• A study of the relationship marketing effect in banks: The case of an
           emerging market
    • "Creative
      This work is licensed under a Creative Commons Attribution-NonCommercial 4.0 International License.

      Abstract

      This study aims to provide an alternative model for understanding customers' loyalty behavior by examining the effect of relationship marketing (RM) and service quality on customer satisfaction and customer loyalty moderated with switching costs. A laboratory experiment was carried out to ascertain the controlled variables based on factorial design: 2 (RM: high vs low) x 2 (service quality: high vs low) x 2 (the switching costs: high vs low). The study was based on bank clients as participants, and multiple linear regression was chosen to examine the causal relationship between the variables that are hypothesized. The results indicate that loyalty of banking customers is significantly influenced by RM, service quality and customer satisfaction. In addition, switching costs have a role in moderating customer loyalty. The implications of this study were discussed to give insight into contributions of theoretical and practical aspects, and for future studies.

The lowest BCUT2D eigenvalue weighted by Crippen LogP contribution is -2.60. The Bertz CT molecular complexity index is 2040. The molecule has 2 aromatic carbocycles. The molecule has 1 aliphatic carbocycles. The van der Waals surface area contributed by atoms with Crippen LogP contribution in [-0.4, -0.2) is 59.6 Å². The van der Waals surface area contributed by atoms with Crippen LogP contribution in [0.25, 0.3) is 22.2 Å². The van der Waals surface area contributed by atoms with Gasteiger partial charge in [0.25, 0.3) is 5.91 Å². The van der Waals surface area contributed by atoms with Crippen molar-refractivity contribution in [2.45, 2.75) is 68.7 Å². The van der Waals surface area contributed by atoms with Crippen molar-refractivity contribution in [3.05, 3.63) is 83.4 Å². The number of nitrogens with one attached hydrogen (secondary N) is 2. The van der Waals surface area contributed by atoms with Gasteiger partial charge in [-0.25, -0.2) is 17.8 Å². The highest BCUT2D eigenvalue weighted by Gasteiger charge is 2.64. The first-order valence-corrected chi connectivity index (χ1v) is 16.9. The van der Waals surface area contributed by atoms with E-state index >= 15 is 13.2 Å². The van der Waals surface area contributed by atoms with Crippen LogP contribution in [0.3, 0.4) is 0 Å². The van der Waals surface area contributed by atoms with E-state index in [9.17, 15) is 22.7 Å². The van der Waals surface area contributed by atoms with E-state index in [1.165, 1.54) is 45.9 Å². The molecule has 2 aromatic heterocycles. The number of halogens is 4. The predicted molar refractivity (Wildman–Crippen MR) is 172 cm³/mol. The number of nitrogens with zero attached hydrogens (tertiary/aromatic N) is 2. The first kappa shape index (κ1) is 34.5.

Keywords: Relationship marketing, Service Quality, Switching Costs, Customer Satisfaction, Customer Loyalty, Bank

      JEL Classification: M3, G21, M31

      Received: 13.09.2017

      Accepted: 18.01.2018

      Published online: 01.02.2018

      How to cite this paper: Wachyudi, N. (2018). A study of the relationship marketing effect in banks: The case of an emerging market. Journal of Governance & Regulation, 7(1), 26-39. http://doi.org/10.22495/jgr_v7_i1_p2

      2018-02-01T15:25:32Z
       
  • The effect of the fast-track corporate rehabilitation program on the
           interest coverage ratio of the companies under court receivership
    • "Creative
      This work is licensed under a Creative Commons Attribution-NonCommercial 4.0 International License.

      Abstract